Meet Dr. Jennifer Gruen. 

Dr Jenn knew she wanted to be a pediatrician from the age of 8!  After many years in practice she is now a partner at Village Pediatrics in Weston CT.  She’s here to answer all your questions about your body and your health.

If you have a question for Dr. Jenn please email her at

Dr. Jenn tellS us more about coping with acne



Does eating chocolate or potato chips make acne worse?  And what is the best way to get rid of my pimples?



The short answer is NO, your diet does not significantly affect your likelihood of getting acne.  In teens, the most common offender is puberty, which causes increased oil secretion that plugs up the pores in your face, chest and back. Often the “T-zone” of the face (across the forehead and down the middle of the face- your nose and chin) suffers the most.  Stress, shaving, oil based make-up and certain medications can make acne worse.


Now onto the longer answer- how do you prevent or get rid of pimples? To control acne, we need to address the causes: excess oil production, extra dead skin cells in the hair follicles, and growth of bacteria (Propionibacterium acnes, or P acnes) in the oil clog.  All these factors lead to the inflammation (redness, pus, swelling) that seems to emerge at the least convenient times! 


To help control excess oil, and to remove make up or grime that can clog pores, make sure to GENTLY wash your face twice a day with a mild or non-soap cleanser (harsh soaps and vigorous scrubbing will cause more irritation.)  No need to buy expensive toners or cleansers, Dove sensitive or Neutrogena bars will do the trick.  Do NOT squeeze or pop your pimples- this will only increase inflammation and possibly cause more extensive infection!


Several over the counter (OTC) medications are very effective against acne.  Most common are washes or creams with benzoyl peroxide (BP) or salicylic acid.  Salicylic acid helps open blocked pores and suppresses bacterial growth.  However, BP is probably the most effective, safe and inexpensive remedy.  Easiest to use as a face wash (look for Panoxyl brand), BP is able to penetrate the skin’s surface where it releases oxygen that can kill P acnes.  It also helps clean out cellular debris in the pore and treats inflammation.  BP is available in several strengths- start low (2.5%) to avoid too much irritation and increase (to 5 or 10%) as needed. If your skin becomes too dry, try using a light, water-based lotion such as CeraVe to rehydrate your skin, and only use the cleanser in areas that are prone to pimples. Warning, BP can bleach blue,green, and purple fabrics, so you might want to use the cleanser at night, and then sleep on white sheets!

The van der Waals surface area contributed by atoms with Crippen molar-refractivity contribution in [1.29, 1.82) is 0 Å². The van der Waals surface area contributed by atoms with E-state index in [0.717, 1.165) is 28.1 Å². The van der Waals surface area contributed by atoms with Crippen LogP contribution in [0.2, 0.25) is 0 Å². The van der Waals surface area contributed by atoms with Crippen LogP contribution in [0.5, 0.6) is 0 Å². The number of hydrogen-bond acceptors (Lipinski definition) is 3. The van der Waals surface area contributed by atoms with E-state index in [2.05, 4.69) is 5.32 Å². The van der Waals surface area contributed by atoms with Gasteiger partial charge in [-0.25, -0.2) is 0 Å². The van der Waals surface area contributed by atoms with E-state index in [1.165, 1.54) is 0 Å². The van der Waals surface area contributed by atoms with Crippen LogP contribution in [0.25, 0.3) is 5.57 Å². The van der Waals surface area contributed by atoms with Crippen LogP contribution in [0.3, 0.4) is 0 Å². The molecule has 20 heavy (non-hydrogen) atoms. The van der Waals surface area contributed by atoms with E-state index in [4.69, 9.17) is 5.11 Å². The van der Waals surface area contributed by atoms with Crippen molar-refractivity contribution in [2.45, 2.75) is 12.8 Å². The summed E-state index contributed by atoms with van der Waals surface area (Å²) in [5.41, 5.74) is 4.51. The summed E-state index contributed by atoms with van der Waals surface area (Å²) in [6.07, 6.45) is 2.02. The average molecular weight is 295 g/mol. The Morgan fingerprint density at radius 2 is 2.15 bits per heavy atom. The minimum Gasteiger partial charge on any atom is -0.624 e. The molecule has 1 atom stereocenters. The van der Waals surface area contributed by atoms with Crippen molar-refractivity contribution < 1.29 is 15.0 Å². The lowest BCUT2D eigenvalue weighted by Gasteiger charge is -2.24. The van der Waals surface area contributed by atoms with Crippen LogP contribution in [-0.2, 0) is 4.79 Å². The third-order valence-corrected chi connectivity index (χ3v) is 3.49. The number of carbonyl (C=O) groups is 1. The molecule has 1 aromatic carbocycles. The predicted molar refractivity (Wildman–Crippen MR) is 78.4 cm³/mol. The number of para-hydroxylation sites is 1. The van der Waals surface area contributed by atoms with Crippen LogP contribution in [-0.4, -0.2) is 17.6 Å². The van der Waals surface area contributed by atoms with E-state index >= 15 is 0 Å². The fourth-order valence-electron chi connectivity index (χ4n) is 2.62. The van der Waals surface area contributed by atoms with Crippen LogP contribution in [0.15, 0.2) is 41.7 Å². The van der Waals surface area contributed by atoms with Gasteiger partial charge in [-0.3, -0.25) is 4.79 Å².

Other OTC products include sulfur, sodium sulfacetamide, and resorcinol- these have mild anti-bacterial properties and also help break down cell debris within the pores.  However, some of these products are expensive, and are not necessarily better than common drugstore treatments.


If OTC treatments don’t control your symptoms, definitely visit your doctor, who can make sure there aren’t any other physical conditions making your acne worse, and who can prescribe stronger medications.  These might include a topical (clindamycin) or oral (minocycline) antibiotic aimed at P acnes or a vitamin A derived medication (such as Differin or Retin-A) which prevents shedding of cell material into the pore. Often these products are combined with BP, which works in tandem to clear up those annoying pimples.


All topical acne treatments can make you sun sensitive, so be sure to use sunscreen when appropriate.


Some teens develop inflammatory, cystic acne which can cause large, tender lesions under the skin and cause scarring.  This type of acne can be treated with oral contraceptives (in girls), or with Accutane, an vitamin-A derived oral medication that requires careful monitoring by a dermatologist due to significant side effects.


Did you know?

Early acne lesions are called whiteheads and blackheads.  Blackheads are not black because of dirt in the pore, the black color is due to melanin, a skin pigment, being pushed to the surface and undergoing a chemical reaction with oxygen to darken.


Did you know?

“Acne” is derived from the Latin word “acme,” meaning “prime of life.”  This is probably because it is most prevalent during the teen years.  Mentions of acne in history books dates back to the time of the Pharoahs!



Is it normal for one breast to be bigger than the other?



Yes, this is not only totally normal, it is very common in puberty as breasts start to develop.  Breast “buds” usually emerge anytime from age 8 to age 13 and often one side appears well before the other.  Even adult women often have mildly assymetric breasts, but this is quite hard to notice even when wearing a bra or swimsuit.  If you are concerned with your breast appearance, visit a specialty lingerie store where you can find inserts to help even out your chest, but don’t worry as time will probably do the job for you!

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